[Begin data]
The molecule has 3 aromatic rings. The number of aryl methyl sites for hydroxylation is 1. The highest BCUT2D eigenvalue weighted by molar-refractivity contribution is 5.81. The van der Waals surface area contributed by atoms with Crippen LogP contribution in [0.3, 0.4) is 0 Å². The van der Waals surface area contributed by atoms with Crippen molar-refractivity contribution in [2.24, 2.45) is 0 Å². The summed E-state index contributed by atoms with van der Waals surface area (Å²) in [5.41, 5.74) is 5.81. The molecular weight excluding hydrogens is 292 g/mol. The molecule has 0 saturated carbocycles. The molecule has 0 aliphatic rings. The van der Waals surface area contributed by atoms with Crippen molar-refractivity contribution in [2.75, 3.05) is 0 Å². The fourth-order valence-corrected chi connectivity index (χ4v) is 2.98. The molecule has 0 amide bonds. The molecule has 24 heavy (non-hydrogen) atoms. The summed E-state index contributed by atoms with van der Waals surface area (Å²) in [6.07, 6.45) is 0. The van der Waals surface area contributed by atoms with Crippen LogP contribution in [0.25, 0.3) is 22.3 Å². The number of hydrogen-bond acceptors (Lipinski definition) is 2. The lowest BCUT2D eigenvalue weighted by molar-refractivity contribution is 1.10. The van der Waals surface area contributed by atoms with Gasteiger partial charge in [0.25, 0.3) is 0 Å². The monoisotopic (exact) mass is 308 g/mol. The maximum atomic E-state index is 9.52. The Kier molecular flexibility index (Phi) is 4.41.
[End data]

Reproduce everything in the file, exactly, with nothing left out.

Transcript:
The molecule has 3 aromatic rings. The number of aryl methyl sites for hydroxylation is 1. The highest BCUT2D eigenvalue weighted by molar-refractivity contribution is 5.81. The van der Waals surface area contributed by atoms with Crippen LogP contribution in [0.3, 0.4) is 0 Å². The van der Waals surface area contributed by atoms with Crippen molar-refractivity contribution in [2.24, 2.45) is 0 Å². The summed E-state index contributed by atoms with van der Waals surface area (Å²) in [5.41, 5.74) is 5.81. The molecular weight excluding hydrogens is 292 g/mol. The molecule has 0 saturated carbocycles. The molecule has 0 aliphatic rings. The van der Waals surface area contributed by atoms with Crippen molar-refractivity contribution in [2.75, 3.05) is 0 Å². The fourth-order valence-corrected chi connectivity index (χ4v) is 2.98. The molecule has 0 amide bonds. The molecule has 24 heavy (non-hydrogen) atoms. The summed E-state index contributed by atoms with van der Waals surface area (Å²) in [6.07, 6.45) is 0. The van der Waals surface area contributed by atoms with Crippen LogP contribution in [0.25, 0.3) is 22.3 Å². The number of hydrogen-bond acceptors (Lipinski definition) is 2. The lowest BCUT2D eigenvalue weighted by molar-refractivity contribution is 1.10. The van der Waals surface area contributed by atoms with Gasteiger partial charge in [0.25, 0.3) is 0 Å². The monoisotopic (exact) mass is 308 g/mol. The maximum atomic E-state index is 9.52. The Kier molecular flexibility index (Phi) is 4.41.